The Steady State Economy and the Mission of the U.S. Fish and

download report

Transcript The Steady State Economy and the Mission of the U.S. Fish and

Economic Growth as the
Limiting Factor
for Wildlife Conservation
Including Considerations of
Technological Progress
Compliments of Brian Czech
Based largely on:
Czech, B. 2000. Shoveling Fuel For A Runaway Train: Errant Economists, Shameful
Spenders, And A Plan To Stop Them All. University of California Press,
Berkeley.
Czech, B., and P. R. Krausman. 2001. The Endangered Species Act: History,
Conservation Biology, and Public Policy. Johns Hopkins University Press,
Baltimore, MD.
Czech, B. 2000. Economic growth as the limiting factor for wildlife conservation.
Wildlife Society Bulletin 28(1):4-14.
Czech, B., P. R. Krausman, and P. K. Devers. 2000. Economic associations among
causes of species endangerment in the United States. BioScience
50(7):593-601.
Czech, B. Economic growth, technological progress, and biodiversity conservation.
Under Review.
Economic Growth
• an increase in the production and
consumption of goods and services
• typically expressed in terms of GDP
• facilitated by increasing:
–population
–per capita consumption
The Theoretical
Framework
GNP
K
Natural capital
allocated to
wildlife
Natural capital
allocated to
human economy
Time
Czech, B. 2000. Economic growth as the limiting factor for wildlife
conservation. Wildlife Society Bulletin 28(1):4-14.
PDF files for these
articles available
at The Wildlife
Society website:
www.wildlife.org.
(Follow links to
Wildlife Society
Bulletin.)
Some Empirical Evidence:
Causes of Species Endangerment
as a “Who’s Who”
of the American Economy
Endangerment Causes
Urbanization
Agriculture
Water diversions (e.g., reservoirs)
Recreation, tourism development
Pollution
Domestic livestock, ranching
247
205
160
148
143
136
Czech et al. 2000. Bioscience 50(7):593-601.
Causes (cont.)
Mineral, gas, oil extraction
Non-native species
Harvest
Modified fire regimes
Road construction/maintenance
Industrial development
134
115
101
83
83
81
Czech et al. 2000. Bioscience 50(7):593-601.
Making sense of the
Who’s Who with
Trophic Theory
Basic Population
Dynamics
Carrying Capacity Scenarios
K
K-selection
r-selection
Time
K and r-selected Species
Economic Carrying Capacity
K
K-selection
r-selection
Time
K and r-selected Economies
1995
1992
1989
1986
1983
1980
1977
1974
1971
1968
1965
1962
1959
1956
1953
1950
1947
1944
1941
6000
1938
1935
1932
1929
American GNP, 1929-1997
8000
7000
K or r-selected?
5000
4000
3000
2000
1000
0
But, for the sake of wildlife
conservation, it’s not
enough to hope we’re a
K-selected economy.
Wildlife Conservation and
Steady State Economy
To conserve wildlife...
K
...maintain steady state
economy sufficiently
below K.
Time
But what about
Technological
Progress?
Technological Progress
• Vernacular: invention, innovation
• Technical: increasing productive
efficiency resulting from invention
and innovation
Natural Capital Allocation Revisited
GNP
X natural capital allocable
Natural capital
allocated
to non-human
economy
KU
KT
Natural capital allocated
to human economy
Time
The Big Hope
X natural capital remains allocable
GNP
X/2 conserved
Economic growth with
technology level 2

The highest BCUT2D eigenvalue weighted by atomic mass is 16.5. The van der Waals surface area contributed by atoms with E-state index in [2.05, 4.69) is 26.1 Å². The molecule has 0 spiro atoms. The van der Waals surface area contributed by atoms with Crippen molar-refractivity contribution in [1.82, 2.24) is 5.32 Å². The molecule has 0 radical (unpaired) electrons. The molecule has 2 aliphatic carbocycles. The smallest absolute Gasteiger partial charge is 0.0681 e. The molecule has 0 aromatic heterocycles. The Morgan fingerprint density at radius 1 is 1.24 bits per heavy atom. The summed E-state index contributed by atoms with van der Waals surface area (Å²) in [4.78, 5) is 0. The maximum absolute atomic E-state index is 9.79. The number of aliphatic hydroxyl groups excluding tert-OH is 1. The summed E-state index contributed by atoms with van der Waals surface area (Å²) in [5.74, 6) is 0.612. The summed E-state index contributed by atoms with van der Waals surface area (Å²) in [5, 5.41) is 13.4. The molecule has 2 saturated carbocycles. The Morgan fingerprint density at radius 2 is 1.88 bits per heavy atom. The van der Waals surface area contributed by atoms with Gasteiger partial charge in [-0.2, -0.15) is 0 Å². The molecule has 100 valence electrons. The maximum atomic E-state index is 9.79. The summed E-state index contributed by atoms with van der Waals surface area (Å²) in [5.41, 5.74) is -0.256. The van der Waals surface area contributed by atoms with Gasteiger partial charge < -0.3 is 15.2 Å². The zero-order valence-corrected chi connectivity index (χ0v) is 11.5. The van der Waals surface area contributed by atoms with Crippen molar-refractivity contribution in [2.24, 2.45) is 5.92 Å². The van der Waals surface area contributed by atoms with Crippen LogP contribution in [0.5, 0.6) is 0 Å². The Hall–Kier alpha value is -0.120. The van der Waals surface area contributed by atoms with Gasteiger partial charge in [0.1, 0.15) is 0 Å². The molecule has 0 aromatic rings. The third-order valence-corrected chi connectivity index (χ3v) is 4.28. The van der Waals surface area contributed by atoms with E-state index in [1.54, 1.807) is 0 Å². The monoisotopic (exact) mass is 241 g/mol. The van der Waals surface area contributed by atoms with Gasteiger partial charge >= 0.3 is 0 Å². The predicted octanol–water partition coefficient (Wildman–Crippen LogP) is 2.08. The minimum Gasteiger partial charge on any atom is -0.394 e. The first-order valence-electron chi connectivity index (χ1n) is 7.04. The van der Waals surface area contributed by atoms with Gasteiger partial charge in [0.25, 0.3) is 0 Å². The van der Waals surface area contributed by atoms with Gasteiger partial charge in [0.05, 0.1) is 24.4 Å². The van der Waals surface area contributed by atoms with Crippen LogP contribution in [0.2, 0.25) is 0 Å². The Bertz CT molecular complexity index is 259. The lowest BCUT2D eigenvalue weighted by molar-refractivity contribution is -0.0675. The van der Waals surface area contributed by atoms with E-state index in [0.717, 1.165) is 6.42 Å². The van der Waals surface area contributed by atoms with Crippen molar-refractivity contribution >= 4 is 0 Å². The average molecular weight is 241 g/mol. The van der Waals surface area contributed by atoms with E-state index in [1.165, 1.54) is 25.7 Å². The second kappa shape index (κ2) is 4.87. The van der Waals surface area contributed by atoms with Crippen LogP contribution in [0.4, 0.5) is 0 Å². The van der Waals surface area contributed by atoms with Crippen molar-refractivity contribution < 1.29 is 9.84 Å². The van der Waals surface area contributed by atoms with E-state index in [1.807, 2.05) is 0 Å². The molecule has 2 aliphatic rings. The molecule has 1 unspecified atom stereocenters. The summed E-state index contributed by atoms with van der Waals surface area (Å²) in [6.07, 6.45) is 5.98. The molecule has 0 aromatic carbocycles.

KU
K2
K1
Economic growth with
technology level 1
Time
The Great Debate:
Is There a Limit?
“Yes”
•
•
•
•
Physiocrats
Classical economists
Ecological economists
Ecologists
“No”
• Neoclassical
economists
• Corporations
• Politicians
Why would there
not be a limit?
• Substitutability of resources
• Increasing productive efficiency
• Increasing human capital
White Pine, “Big Wheel”
Substituting for white pine,
employing more efficient
technology.
Sitka Spruce,
Timbco 435 “Feller Buncher”
Why would there
be a limit?
• Carrying capacity
• Thermodynamics
• Trophic levels
Carrying Capacity
• Consumers
• Products
• Byproducts
Thermodynamics
• Fixed amount of matter
• Entropy
• Fixed amount of energy
Another look at trophic
levels, this time in light of
thermodynamics.
Clear to All
• Without technological progress,
GNP limited
• GNP growth faster than
technological progress = trouble
Unclear to Many
• Technological progress: raising the
bar or accelerating the approach?
• Does technological progress occur
without increased consumption?
Consider the Sources
• Research and development
• Corporate profit
• Economies of scale
One More Look at Allocation
GNP
X natural capital allocable
Natural capital
allocated
to non-human
economy
KU
KT
Natural capital allocated
to human economy
Time
Remember the Big Hope?
K
U
X natural capital remains allocable
GNP
X/2 conserved
Economic growth with
technology level 2
K2
K1
Economic growth with
technology level 1
Time
The Apparent Reality
X/2 natural capital allocable KU
GNP
X/2 converted
Economic growth with
technology level 2
K2
K1
Economic growth with
technology level 1
Time
Red Herring Alert!
Red Herring Alert!
Red Herring Alert!
The “Information” Economy
But just ask 2 questions:
• What is the information
used for?
• How does one come to
afford the information?
Fallacy Buster
To say that an economy may
grow perpetually on a finite
land mass is to say that a
stable economy may occupy a
perpetually diminishing land
mass!
$
=
$
$
Real Questions
• What is the limit?
• How do we know when we’re
approaching the limit?
• What do we do to prevent
breaching the limit?
And yet we hear:
“Some people just don’t get it. There is
no conflict between economic growth
and environmental protection!”
Why do they persist?
(As described by Brian Czech in Shoveling Fuel for a
Runaway Train: Errant Economists, Shameful
Spenders, and a Plan to Stop Them All. Published by
University of California Press, 2000)